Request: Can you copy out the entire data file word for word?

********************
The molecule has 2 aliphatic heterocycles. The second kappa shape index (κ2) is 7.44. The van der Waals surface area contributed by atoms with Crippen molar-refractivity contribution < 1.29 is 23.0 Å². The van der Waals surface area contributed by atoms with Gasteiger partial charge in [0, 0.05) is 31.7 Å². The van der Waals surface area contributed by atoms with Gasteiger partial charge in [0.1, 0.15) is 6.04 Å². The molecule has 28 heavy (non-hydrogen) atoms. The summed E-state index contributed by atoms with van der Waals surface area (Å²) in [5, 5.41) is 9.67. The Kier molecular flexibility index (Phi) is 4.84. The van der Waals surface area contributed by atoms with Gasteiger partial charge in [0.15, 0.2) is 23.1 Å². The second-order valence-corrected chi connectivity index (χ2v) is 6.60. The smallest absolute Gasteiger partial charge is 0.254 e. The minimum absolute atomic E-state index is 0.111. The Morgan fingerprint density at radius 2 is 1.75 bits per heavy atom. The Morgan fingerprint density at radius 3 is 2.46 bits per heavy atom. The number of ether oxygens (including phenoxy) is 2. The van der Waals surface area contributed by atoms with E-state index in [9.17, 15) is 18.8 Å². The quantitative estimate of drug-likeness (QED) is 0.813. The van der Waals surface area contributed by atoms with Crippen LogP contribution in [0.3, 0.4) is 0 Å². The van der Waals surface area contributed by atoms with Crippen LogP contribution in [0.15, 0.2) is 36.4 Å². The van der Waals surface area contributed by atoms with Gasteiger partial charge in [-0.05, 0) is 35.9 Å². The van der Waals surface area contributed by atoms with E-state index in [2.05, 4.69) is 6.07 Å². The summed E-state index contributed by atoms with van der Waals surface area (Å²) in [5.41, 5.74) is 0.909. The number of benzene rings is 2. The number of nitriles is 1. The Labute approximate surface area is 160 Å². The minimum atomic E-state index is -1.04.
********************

The molecule has 2 aliphatic heterocycles. The second kappa shape index (κ2) is 7.44. The van der Waals surface area contributed by atoms with Crippen molar-refractivity contribution < 1.29 is 23.0 Å². The van der Waals surface area contributed by atoms with Gasteiger partial charge in [0, 0.05) is 31.7 Å². The van der Waals surface area contributed by atoms with Gasteiger partial charge in [0.1, 0.15) is 6.04 Å². The molecule has 28 heavy (non-hydrogen) atoms. The summed E-state index contributed by atoms with van der Waals surface area (Å²) in [5, 5.41) is 9.67. The Kier molecular flexibility index (Phi) is 4.84. The van der Waals surface area contributed by atoms with Gasteiger partial charge in [0.15, 0.2) is 23.1 Å². The second-order valence-corrected chi connectivity index (χ2v) is 6.60. The smallest absolute Gasteiger partial charge is 0.254 e. The minimum absolute atomic E-state index is 0.111. The Morgan fingerprint density at radius 2 is 1.75 bits per heavy atom. The Morgan fingerprint density at radius 3 is 2.46 bits per heavy atom. The number of ether oxygens (including phenoxy) is 2. The van der Waals surface area contributed by atoms with E-state index in [9.17, 15) is 18.8 Å². The quantitative estimate of drug-likeness (QED) is 0.813. The van der Waals surface area contributed by atoms with Crippen LogP contribution in [0.3, 0.4) is 0 Å². The van der Waals surface area contributed by atoms with Crippen LogP contribution in [0.15, 0.2) is 36.4 Å². The van der Waals surface area contributed by atoms with Gasteiger partial charge in [-0.05, 0) is 35.9 Å². The van der Waals surface area contributed by atoms with E-state index in [2.05, 4.69) is 6.07 Å². The summed E-state index contributed by atoms with van der Waals surface area (Å²) in [5.41, 5.74) is 0.909. The number of benzene rings is 2. The number of nitriles is 1. The Labute approximate surface area is 160 Å². The minimum atomic E-state index is -1.04.